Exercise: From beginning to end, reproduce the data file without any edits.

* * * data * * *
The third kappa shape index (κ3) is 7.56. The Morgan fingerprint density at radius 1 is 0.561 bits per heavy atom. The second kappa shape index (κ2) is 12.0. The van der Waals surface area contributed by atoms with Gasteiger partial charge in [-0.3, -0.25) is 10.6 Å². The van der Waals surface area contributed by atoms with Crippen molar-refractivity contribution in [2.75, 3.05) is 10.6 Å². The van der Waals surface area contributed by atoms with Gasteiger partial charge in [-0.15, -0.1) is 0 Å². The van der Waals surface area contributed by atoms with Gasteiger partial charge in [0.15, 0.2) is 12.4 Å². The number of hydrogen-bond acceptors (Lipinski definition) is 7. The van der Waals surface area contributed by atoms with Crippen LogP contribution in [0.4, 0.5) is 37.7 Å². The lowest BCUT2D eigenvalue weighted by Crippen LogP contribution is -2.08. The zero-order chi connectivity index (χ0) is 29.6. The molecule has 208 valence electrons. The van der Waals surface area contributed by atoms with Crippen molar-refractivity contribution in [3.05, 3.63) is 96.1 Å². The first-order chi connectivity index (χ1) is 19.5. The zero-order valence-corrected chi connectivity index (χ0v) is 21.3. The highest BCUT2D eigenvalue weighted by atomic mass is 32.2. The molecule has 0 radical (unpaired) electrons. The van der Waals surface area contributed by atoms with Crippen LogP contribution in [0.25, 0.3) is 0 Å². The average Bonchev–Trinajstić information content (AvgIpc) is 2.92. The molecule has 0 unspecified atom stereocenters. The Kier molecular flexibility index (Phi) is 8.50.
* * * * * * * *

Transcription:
The third kappa shape index (κ3) is 7.56. The Morgan fingerprint density at radius 1 is 0.561 bits per heavy atom. The second kappa shape index (κ2) is 12.0. The van der Waals surface area contributed by atoms with Gasteiger partial charge in [-0.3, -0.25) is 10.6 Å². The van der Waals surface area contributed by atoms with Crippen molar-refractivity contribution in [2.75, 3.05) is 10.6 Å². The van der Waals surface area contributed by atoms with Gasteiger partial charge in [-0.15, -0.1) is 0 Å². The van der Waals surface area contributed by atoms with Gasteiger partial charge in [0.15, 0.2) is 12.4 Å². The number of hydrogen-bond acceptors (Lipinski definition) is 7. The van der Waals surface area contributed by atoms with Crippen LogP contribution in [0.4, 0.5) is 37.7 Å². The lowest BCUT2D eigenvalue weighted by Crippen LogP contribution is -2.08. The zero-order chi connectivity index (χ0) is 29.6. The molecule has 208 valence electrons. The van der Waals surface area contributed by atoms with Crippen molar-refractivity contribution in [3.05, 3.63) is 96.1 Å². The first-order chi connectivity index (χ1) is 19.5. The zero-order valence-corrected chi connectivity index (χ0v) is 21.3. The highest BCUT2D eigenvalue weighted by atomic mass is 32.2. The molecule has 0 radical (unpaired) electrons. The van der Waals surface area contributed by atoms with Crippen LogP contribution in [0.25, 0.3) is 0 Å². The average Bonchev–Trinajstić information content (AvgIpc) is 2.92. The molecule has 0 unspecified atom stereocenters. The Kier molecular flexibility index (Phi) is 8.50.